IPWireless partners closely with UTStarcom, which white-labels its products as the "Moving Media 6000" series ( and is also in active development of handsets, expected in Q1 2005. This opens up interesting angles on how such a hybrid service might be marketed. For example, there has been much speculation regarding the plans of Softbank in the Japanese market, where the company has publicly discussed national ubiquitous coverage (this article published today states that the company claims to have obtained 13,000 sites currently and plans as many as 20,000 sites in place at service launch [ Japanese only], in anticipation of what many expect to be a mobile version of the disruption that Softbank brought to the domestic DSL market. Clearly, with DSL access speeds in the Japanese market already well above the peak level currently achievable with TD-CDMA, there may not be much business case for the technology as a residential broadband substitute technology.

In Europe, however, there is arguably more to play for as a residential/mobile hybrid, and the existing operators are sitting on the requisite 5MHz of spectrum in the appropriate frequency range as part of their UMTS licenses. It will be interesting to see what approach the mobile players take - for instance would O2 UK see an advantage in adopting a technology in the home market which enhances its mobile product while also opening up a position in the residential broadband market, where it is not currently active? What incremental revenue and customer retention opportunities might this open up, and what impact might this have on O2's position in the corporate market? Orange France, on the other hand, might see inherent conflicts with sister company Wanadoo, which is moving towards an IP triple play based on DSL, as well as its own ambitions in Wi-Fi. For the mobile units of integrated operators outside the home markets, however, the opportunities are probably closer to the issues we define in the O2 example above - retention, differentiation, and incremental revenues.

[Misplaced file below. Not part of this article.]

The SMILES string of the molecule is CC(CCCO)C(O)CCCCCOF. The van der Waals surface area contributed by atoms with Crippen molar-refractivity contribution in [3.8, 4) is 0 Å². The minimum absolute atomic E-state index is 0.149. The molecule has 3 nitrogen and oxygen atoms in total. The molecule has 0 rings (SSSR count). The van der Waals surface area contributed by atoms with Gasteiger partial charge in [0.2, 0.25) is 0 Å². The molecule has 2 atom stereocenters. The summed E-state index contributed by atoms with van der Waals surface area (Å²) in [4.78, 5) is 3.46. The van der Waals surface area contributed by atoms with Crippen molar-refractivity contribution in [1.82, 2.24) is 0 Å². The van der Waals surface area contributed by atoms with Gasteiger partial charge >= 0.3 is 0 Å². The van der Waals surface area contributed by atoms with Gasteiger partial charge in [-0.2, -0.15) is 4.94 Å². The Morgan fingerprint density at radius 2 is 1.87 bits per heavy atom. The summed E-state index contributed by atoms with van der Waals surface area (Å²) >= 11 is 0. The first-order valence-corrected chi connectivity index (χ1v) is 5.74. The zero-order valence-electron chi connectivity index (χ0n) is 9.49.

Alternatively, this may be one way for the independent ISPs to extend their product range into the mobile voice and data arena (Tiscali is already using UTStarcom for a DSL IP triple play deployment in eight European markets). In our view, their scope to do so is likely to differ considerably from market to market, depending on licensing terms, and also definitions of mobility itself. For example, would mobile access to TD-CDMA using handsets be considered mobile telephony, while laptop or PDA-based access would be considered mobile internet access? More fundamentally, some licenses, such as that of Airdata in Germany, explicitly forbid handover between cell sites. Besides causing further challenges for national regulators in defining and regulating services, we think the widespread availability of TD-CDMA and competing mobile wireless technologies will increase consumer choice (and price competition) through allowing new market entry and service bundling opportunities for the carriers, as well as dramatically expanding the opportunities for consumers to make use of IP voice communications applications.